New houses built in 1959 for the workers of Ilyich plant for highway Nagatinskaya in Moscow. Photo: RIA Novosti/ Dmitry Kozlov
The main measure aesthetics construction was “efficiency”. To justify such a faceless, colorless mass building terms excellent could not, but because assistance was designed marksisko-leninista philosophy, with its desire for universal equality and brotherhood. Thus appeared the first of the famous “Khrushchev”.
The forerunners of the “Khrushchev” began cinder block “Stalinka” — the first prefabricated building arrived in Moscow on the territory of the district Falcon mountain back in 1947, however, the mass construction of such houses began only in the second half of the fifties. They, along with the first artificial Earth satellite powered icebreaker “Lenin” and the biggest in the world passenger aircraft Tu-114, was shown at the Soviet exhibition of 1959 in new York. On the layout where the costs of accelerated construction were not visible, “Khrushchev” looks real pride of the socialist society.
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In fact, deprived of “architectural excesses” they were a panel and brick three – and five – storey building without Elevator and trash chute. Optimization of mass construction was achieved by making the maximum number of construction elements in the factory. In some projects, it was proposed to produce on the plants the whole apartment with all utilities, but none of them had been implemented. The first design had a steel frame, and later in order to save began to construct precast concrete, and since the beginning of the 60’s- house and does have frameless (load-bearing structures they served as internal and external walls of concrete slabs).
Every fourth of “Khrushchev,” is the home of the I-507. They are better than many other standard designs: in the apartment kitchen a little more (up to 7 sq m) floors from hollow-core flooring is denser, and panels of external walls more than solid, however, and the area of some rooms kadratnykh barely exceeds 3.5 meters. Considered the highest quality home with brick exterior walls the I-528 — in their food increased to 7-13 square meters and ceiling height to 2.7 m, there is a parquet floor and framed doors. These houses began to appear only in the mid-sixties, for which they are often referred to as the early “brezhnevka”.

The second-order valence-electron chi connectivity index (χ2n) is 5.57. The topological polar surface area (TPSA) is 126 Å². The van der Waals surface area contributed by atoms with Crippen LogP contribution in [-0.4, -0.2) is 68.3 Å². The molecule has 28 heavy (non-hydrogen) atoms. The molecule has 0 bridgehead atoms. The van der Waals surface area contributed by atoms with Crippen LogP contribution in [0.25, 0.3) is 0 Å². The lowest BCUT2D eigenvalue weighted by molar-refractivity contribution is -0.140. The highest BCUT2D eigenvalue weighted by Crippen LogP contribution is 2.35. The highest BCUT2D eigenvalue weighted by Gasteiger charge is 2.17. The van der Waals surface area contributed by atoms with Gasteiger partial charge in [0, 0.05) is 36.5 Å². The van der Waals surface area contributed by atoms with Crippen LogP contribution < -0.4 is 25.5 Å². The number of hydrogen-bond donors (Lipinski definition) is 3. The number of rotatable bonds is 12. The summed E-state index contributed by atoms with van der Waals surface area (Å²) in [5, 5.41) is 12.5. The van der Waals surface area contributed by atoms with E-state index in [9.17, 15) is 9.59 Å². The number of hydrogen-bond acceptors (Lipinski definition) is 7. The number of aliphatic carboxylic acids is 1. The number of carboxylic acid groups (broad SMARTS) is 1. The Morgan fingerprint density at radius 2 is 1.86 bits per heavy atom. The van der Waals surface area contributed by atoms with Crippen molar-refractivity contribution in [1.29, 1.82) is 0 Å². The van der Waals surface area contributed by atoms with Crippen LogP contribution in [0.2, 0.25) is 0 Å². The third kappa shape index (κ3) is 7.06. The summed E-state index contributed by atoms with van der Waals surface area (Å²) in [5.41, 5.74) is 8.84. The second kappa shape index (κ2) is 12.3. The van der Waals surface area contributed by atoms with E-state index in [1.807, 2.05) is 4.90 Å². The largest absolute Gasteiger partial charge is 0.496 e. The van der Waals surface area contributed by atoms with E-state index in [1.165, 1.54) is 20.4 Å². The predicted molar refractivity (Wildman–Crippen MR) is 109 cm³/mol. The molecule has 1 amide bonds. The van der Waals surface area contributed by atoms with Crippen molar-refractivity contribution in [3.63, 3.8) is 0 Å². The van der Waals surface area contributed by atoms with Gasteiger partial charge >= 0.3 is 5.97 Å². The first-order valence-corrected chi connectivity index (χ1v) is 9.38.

A new phase of model construction was marked, primarily, by increasing the height of residential buildings up to 9, 12, 14 and 16 meters. In addition, under Brezhnev was much improved planning decisions (almost disappeared from the projects are adjacent and communicating rooms), apartments became more spacious, there were chutes and elevators, and the construction of some series was used calcium silicate bricks. A classic example of “brezhnevok” is a frame-and-brick “tower of Volya”, designed by the architect Yefim Vulyha (under his leadership was also developed by Smirnoff and Tishinsky series of typical residential buildings).
Tower Vulyha in Chelyabinsk. Photo: Creative commons/ Dmitry Sagdeev
Despite significant progress in construction technologies and design, most of the shortcomings of “Khrushchev” exhibit and “brezhnevka”. However, despite the small rooms, narrow corridors with low ceilings, poor sound insulation and problems with thermoregulation, construction of prefabricated panel houses continued until the end of the 80s.